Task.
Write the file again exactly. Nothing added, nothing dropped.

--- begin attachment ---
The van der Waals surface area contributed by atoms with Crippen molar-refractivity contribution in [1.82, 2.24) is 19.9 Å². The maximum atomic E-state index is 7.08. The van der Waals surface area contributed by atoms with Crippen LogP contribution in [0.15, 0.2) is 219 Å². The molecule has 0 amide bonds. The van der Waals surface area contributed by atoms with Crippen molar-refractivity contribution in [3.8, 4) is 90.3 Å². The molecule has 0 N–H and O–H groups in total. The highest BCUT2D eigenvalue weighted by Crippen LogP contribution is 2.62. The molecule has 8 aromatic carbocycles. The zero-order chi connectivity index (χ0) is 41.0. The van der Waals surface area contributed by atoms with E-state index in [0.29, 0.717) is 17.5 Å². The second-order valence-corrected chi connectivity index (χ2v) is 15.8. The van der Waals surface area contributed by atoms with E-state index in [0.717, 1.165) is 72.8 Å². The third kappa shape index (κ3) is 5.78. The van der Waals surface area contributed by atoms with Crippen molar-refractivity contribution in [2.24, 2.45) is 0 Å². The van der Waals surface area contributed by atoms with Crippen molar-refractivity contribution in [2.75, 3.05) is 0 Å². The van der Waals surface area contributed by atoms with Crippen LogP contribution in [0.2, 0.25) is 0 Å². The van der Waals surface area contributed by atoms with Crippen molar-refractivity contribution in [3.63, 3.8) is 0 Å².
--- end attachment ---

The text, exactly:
The van der Waals surface area contributed by atoms with Crippen molar-refractivity contribution in [1.82, 2.24) is 19.9 Å². The maximum atomic E-state index is 7.08. The van der Waals surface area contributed by atoms with Crippen LogP contribution in [0.15, 0.2) is 219 Å². The molecule has 0 amide bonds. The van der Waals surface area contributed by atoms with Crippen molar-refractivity contribution in [3.8, 4) is 90.3 Å². The molecule has 0 N–H and O–H groups in total. The highest BCUT2D eigenvalue weighted by Crippen LogP contribution is 2.62. The molecule has 8 aromatic carbocycles. The zero-order chi connectivity index (χ0) is 41.0. The van der Waals surface area contributed by atoms with E-state index in [0.29, 0.717) is 17.5 Å². The second-order valence-corrected chi connectivity index (χ2v) is 15.8. The van der Waals surface area contributed by atoms with E-state index in [0.717, 1.165) is 72.8 Å². The third kappa shape index (κ3) is 5.78. The van der Waals surface area contributed by atoms with Crippen molar-refractivity contribution in [2.24, 2.45) is 0 Å². The van der Waals surface area contributed by atoms with Crippen molar-refractivity contribution in [2.75, 3.05) is 0 Å². The van der Waals surface area contributed by atoms with Crippen LogP contribution in [0.2, 0.25) is 0 Å². The van der Waals surface area contributed by atoms with Crippen molar-refractivity contribution in [3.63, 3.8) is 0 Å².